In the beginning of her book McGonigal writes of a people who lived three thousand years ago called the Lydians. The Lydians were faced with an unceasing famine that threatened their existence. In order to overcome living with such little resources, they created games to distract them from their less than ideal situation. It took them eighteen years to get through it, but they did so successfully with the help of games. I couldn’t help but think of Buffalo as a modern day Lydian society. Our city has had a rough couple decades. Ever since the steel industry crashed in America and Buffalo became a ‘Rust Belt City’, we have struggled to find ways of attracting outsiders and boosting our economy. How have we dealt with such problems? Why, we surrounded ourselves with games, more specifically hockey and football. People who visit Buffalo and athletes who have played on our teams will tell you that Buffalo is home to some of the most die-hard fans in the country. Thousands show up at the gates of the Ralph Wilson Stadium to tailgate when they open at 9 am, and then sit outside in freezing temperatures for hours to cheer their favorite team on. What happens to the Bills on Sunday directly affects the mood of the entire city on Monday. The same goes for the Sabres. When we have a solid team, the atmosphere of the whole city bumps up a couple notches. We will never stop supporting our teams (no matter how sub-par they might be), but hopefully they won’t have to distract us from the city’s decrepit situation in the future.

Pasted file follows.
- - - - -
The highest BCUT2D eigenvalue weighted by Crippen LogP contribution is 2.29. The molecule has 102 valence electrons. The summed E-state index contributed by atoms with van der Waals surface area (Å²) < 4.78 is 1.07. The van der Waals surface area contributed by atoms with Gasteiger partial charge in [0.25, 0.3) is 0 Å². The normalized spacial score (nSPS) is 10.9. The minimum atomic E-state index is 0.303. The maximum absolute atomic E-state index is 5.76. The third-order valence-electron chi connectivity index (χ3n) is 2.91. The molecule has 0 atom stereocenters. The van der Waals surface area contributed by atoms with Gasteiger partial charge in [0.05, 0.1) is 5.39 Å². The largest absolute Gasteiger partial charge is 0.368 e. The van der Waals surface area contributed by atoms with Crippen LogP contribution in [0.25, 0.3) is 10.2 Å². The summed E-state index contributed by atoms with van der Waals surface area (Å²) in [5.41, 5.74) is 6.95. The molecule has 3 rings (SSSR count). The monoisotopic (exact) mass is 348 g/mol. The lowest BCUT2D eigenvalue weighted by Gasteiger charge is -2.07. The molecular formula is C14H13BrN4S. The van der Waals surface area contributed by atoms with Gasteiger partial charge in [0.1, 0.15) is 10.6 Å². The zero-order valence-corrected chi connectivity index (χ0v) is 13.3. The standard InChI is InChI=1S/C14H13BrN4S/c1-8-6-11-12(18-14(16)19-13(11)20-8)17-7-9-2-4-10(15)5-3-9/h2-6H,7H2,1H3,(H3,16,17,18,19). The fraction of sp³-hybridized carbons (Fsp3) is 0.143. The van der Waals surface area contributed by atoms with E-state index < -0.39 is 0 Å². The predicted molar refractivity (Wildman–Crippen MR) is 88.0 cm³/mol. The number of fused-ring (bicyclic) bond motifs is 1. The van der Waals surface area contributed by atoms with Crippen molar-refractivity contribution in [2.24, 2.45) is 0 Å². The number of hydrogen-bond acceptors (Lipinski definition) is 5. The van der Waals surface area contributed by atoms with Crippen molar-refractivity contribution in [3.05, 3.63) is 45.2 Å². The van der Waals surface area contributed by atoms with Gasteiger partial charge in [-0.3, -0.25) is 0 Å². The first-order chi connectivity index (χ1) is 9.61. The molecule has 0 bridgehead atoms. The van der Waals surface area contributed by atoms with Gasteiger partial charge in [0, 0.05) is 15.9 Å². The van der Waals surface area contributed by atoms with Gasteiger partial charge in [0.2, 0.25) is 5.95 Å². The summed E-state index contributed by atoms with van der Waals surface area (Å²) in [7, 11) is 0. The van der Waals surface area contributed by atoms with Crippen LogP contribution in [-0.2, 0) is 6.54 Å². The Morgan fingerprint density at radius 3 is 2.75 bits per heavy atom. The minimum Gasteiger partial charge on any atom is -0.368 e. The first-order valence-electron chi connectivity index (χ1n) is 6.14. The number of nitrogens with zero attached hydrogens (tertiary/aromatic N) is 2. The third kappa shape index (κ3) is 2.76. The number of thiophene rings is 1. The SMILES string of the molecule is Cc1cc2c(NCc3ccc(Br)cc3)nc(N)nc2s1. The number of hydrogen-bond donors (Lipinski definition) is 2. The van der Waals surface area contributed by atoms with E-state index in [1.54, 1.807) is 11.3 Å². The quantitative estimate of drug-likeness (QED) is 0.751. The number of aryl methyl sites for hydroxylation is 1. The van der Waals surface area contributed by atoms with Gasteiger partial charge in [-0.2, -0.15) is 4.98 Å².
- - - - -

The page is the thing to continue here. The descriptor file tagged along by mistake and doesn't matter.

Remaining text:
Another instance I thought of where games served for more than just entertainment comes in the form of a movie titled Life is Beautiful. Set in 1930’s Italy, the bubbly main character Guido and his loving wife and son are condemned to a concentration camp. To shield his son from the horrors of their situation, Guido tells him that they have entered a competition in the form of a game where one must hide from the men in green suits and never make noise. Points are rewarded for things like not complaining about the food and not asking lots of questions. At the end of the game, the team with the most points wins a tank. Through this method, brave Guido saves his son from the holocaust. Spoiler alert, his son gets his fiero moment in the form of a rescuing American tank raiding the camp.